“Let’s get rid of that shit,” Murphy tells critics who say his outdoor mask order is a takeover.


Gov. Phil Murphy says he has no patience with critics who say he is acting like a dictator as he orders radical restrictions during the coronavirus pandemic, a charge that was renewed with his recent order to wear masks outdoors.

“People who say that power has gone to my head, that I find some joy in having everyone cover their faces is ridiculous,” Murphy said Thursday night on NJTV. “It is also irresponsible.”

“We are going to cut that garbage,” he added. “Let’s get on with the basics and the facts, and we’ll be much better at it.”

Murphy made the comments a day after he ordered people in New Jersey to start wearing masks outdoors in public when they can’t practice social distancing, such as on a crowded boardwalk or waiting in line to eat. New Jersey already required masks in closed public settings.

Murphy was harshly criticized by some Republicans for the move, especially as the state’s COVID-19 cases have fallen.

“We see what is happening in other states and we have to take that into account, but we have low numbers and people have been complying,” state Assemblywoman Holly Schepisi, R-Bergen, told NJ Advance Media. “So they suddenly tell you that the exalted rule wants you to wear masks outside? It makes people wonder how decisions are made and why. “

A Republican state senator, Michael Doherty of Warren County, accused Murphy of “exploiting a public health crisis by power.”

Republicans have also accused Murphy of closing deals to arbitrarily and unfairly fight the virus, hurting the state’s economy in the process. The state party has filed a lawsuit to stop Murphy’s business closings. On Thursday, an appeals court denied his request to pause the orders and speed up the case.

Some Republicans have introduced bills that try to curb the power of a governor in response. Some have called him “King Murphy”, suggesting his trampling on people’s rights.

Murphy said Thursday that he receives “constructive criticism” that he is “responsible” and that he takes it “very seriously.”

“We don’t have all the answers. Tony Fauci doesn’t have all the answers, ”he said, referring to the infectious disease expert at the White House. “If it’s constructive, responsible, even if it’s an angry input, we’ve reacted to every step with a simple attempt to find the right answer.”

But, Murphy emphasized, “There are certain things that we absolutely know about this virus.”

“Social distancing is important,” he said. “Facial covers are important. Washing hands with soap and water is important. We know that if you have symptoms, you should stay home and away from everyone else. That matters. The exterior is less lethal than the interior. Those are the facts.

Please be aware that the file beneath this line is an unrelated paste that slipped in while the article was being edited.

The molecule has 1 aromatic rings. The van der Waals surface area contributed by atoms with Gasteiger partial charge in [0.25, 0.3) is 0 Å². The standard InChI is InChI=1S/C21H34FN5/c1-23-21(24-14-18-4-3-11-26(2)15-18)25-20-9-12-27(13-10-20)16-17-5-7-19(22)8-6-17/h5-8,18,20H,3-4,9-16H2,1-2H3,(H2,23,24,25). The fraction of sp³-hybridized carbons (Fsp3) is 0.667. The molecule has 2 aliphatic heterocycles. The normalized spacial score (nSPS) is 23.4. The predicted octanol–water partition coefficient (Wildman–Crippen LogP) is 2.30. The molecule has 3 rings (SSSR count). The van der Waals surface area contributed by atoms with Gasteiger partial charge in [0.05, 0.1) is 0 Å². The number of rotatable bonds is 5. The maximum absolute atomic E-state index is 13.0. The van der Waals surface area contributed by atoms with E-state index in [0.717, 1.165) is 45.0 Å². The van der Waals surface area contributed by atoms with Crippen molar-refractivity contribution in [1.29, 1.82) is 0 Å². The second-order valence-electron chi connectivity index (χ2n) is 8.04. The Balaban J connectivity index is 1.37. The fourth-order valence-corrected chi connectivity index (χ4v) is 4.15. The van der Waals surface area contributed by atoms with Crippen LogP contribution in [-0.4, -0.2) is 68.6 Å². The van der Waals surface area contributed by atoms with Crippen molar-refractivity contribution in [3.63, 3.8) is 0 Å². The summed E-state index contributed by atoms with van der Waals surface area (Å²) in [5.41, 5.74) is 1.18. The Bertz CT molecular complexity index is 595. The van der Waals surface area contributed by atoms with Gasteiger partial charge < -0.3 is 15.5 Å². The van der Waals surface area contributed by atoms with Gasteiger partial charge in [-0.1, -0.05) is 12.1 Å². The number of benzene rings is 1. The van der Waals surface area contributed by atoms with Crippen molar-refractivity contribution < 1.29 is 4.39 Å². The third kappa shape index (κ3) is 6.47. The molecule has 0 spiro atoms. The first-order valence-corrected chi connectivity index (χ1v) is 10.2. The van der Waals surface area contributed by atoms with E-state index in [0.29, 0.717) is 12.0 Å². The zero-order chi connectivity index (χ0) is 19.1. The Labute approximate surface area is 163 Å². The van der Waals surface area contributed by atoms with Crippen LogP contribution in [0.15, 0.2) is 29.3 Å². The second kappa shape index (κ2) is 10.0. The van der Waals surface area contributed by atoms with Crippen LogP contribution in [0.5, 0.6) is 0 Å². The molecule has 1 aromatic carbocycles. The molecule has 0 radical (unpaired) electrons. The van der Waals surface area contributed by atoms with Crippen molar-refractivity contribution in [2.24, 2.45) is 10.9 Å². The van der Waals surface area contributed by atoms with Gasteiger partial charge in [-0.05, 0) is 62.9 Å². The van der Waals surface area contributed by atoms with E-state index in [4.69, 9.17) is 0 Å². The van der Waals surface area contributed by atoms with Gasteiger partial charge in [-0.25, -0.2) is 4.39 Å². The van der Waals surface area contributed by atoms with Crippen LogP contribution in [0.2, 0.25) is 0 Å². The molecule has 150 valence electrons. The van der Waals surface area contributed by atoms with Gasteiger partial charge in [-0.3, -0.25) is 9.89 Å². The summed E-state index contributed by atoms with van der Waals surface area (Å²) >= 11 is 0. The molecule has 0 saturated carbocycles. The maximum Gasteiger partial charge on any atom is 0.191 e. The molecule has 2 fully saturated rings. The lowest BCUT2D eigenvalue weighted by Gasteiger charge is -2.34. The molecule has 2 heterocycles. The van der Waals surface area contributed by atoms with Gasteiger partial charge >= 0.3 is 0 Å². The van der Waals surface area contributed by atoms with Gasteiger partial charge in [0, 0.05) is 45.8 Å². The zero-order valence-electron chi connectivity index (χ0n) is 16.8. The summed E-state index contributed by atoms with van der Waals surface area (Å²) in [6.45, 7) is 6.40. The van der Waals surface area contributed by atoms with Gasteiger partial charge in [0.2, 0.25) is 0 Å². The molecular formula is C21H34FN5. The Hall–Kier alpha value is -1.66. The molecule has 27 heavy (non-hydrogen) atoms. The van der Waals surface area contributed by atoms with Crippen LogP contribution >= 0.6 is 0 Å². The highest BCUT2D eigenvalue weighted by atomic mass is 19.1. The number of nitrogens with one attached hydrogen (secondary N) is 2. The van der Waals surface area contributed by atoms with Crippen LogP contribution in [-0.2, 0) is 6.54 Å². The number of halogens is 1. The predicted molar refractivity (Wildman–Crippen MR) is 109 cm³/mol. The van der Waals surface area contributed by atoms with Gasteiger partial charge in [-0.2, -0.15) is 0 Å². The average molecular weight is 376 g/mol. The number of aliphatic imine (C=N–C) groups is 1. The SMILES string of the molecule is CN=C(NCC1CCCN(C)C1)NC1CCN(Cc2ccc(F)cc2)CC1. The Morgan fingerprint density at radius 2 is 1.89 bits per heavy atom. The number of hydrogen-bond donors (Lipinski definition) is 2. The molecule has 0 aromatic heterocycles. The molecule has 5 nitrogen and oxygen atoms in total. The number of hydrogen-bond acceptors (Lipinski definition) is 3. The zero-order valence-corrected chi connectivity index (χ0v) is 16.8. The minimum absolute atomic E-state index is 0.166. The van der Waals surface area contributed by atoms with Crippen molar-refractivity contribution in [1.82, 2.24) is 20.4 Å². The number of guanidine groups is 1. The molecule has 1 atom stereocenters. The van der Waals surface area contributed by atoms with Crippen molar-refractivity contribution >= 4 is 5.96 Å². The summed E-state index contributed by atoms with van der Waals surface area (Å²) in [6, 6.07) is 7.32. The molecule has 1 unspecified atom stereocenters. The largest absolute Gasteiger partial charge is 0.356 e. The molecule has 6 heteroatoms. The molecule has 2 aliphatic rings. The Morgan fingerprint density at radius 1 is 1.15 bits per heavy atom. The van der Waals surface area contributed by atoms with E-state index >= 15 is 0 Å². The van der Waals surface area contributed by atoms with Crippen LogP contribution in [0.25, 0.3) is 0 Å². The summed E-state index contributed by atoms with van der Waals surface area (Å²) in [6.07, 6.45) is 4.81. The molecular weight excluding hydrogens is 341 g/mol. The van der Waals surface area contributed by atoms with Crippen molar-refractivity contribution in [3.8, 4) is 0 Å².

“So the people who play for some political point are irresponsible and are putting people’s lives at stake,” the governor concluded.

As New Jersey’s number of new cases, deaths, and hospitalizations has dropped dramatically, Murphy has allowed numerous companies to reopen with restrictions. But many, such as gyms, cinemas, and interior sections of restaurants and bars, remained closed.

The governor also said in recent days that he is pausing the reopening process and ordering outdoor masks, at least partially, because the state’s COVID-19 transmission rate is once again exceeding the key figure of 1. That means that Every newly infected person is now transmitting the virus to at least one other person.

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Meanwhile, when President Donald Trump pushes schools in the United States to reopen in the fall, Murphy has already announced that New Jersey schools will have individual classes, albeit with restrictions. The state asked districts to come up with their own reopening plans.

Murphy was asked during Thursday’s “Chat Box With David Cruz” program about parents’ concerns about returning students as the virus is still present.

“Our bias is to go back to school this fall,” he said. “There is a huge thirst for that. But we will not do it at health risk nor will we do it in an irresponsible way. “

“I can’t tell you now what Labor Day looks like,” added the governor. “But our bias and our hope is to return to school responsibly.”

New Jersey on Thursday reported 28 more deaths attributed to COVID-19 and 354 new positive tests.

The state of 9 million people has reported 15,448 known virus-related deaths, 13,501 laboratory-confirmed and 1,947 probable, with 174,270 known cases in just over four months since its first case was announced on March 4.

Authorities on Thursday reported 28 new deaths related to the virus and 354 new cases.

Meanwhile, more than 1.3 million Garden State residents have applied for unemployment benefits since mid-March, according to new numbers released Thursday.

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Brent johnson can be reached in [email protected].

Sophie Nieto-Muñoz can be contacted at [email protected]. Follow her on @snietomunoz.